What else you missed
Opinion and analysis
Robyn Urback: Here comes Canada’s (sort of) ban on (select) plastics that are (often) single-use
John Richards and Christopher Mabry: When the wind isn’t blowing, the sun isn’t shining: the case for nuclear energy
Tarun Nayar: In praise of fungi. Why 2022 was the year of the mushroom
Kelly Cryderman: Despite Ottawa’s rebrand of pending policy, Alberta finds ‘just-transition’ anything but that
ESG’s greenwashing pains are overdue – and leading to a better picture for risk management
The investor love affair with ESG is down, but not out. Plus, if anything, the turmoil in ESG has helped investors and the public better understand what it is, and what it is not, as the world grapples with social inequity and a climate crisis.
At its core, ESG is a series of measures used to determine if a company or fund is protected against non-financial and policy-related risks tied to climate change, worker safety, boardroom diversity and other factors.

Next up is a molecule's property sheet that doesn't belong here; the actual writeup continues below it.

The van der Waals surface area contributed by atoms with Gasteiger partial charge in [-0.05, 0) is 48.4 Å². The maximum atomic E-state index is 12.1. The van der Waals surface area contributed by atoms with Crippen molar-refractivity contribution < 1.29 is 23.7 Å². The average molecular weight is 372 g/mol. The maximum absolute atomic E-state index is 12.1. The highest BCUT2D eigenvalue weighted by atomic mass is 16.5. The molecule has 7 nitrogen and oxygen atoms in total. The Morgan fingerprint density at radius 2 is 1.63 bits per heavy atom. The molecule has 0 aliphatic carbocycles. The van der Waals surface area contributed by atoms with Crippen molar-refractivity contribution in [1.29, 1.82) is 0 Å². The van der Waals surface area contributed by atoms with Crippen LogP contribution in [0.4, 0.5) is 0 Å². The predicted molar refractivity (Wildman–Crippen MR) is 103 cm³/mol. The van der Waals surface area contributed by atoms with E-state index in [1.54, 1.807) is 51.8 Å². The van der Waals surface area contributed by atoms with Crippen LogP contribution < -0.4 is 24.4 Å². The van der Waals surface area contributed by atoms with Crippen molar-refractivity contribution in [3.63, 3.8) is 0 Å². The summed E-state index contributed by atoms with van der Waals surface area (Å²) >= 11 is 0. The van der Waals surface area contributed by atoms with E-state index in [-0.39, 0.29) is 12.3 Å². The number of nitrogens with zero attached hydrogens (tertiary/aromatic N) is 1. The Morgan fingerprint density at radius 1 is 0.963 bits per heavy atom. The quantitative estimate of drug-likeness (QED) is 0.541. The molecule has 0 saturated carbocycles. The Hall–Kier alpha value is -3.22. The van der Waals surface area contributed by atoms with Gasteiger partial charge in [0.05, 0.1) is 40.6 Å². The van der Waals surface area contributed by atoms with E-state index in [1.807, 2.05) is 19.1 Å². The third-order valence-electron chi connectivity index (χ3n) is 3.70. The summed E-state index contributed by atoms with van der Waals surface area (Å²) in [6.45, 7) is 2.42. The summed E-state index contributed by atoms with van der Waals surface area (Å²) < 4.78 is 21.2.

The fading lustre of ESG is not surprising as war rages in Ukraine and inflation puts pressure on corporate and personal finances, said Kent Kaufield, ESG markets leader and chief sustainability officer at Ernst & Young LLP. He also sees the questions about ESG as part of a maturing process.
New year new you? Each week The Globe will profile a Canadian making a difference. Do you know an engaged individual? Someone who represents the real engines pursuing change in the country? E-mail us at [email protected] to tell us about them.
Photo of the week
Guides and Explainers
Catch up on Globe Climate
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- Two Weeks Until Free Travel & Tourism Webinar Hosted By AMNY Travel & Tourism
- Luxury Travel Takes Off Again | Family Living
- Tourism leaders cite need for more business travel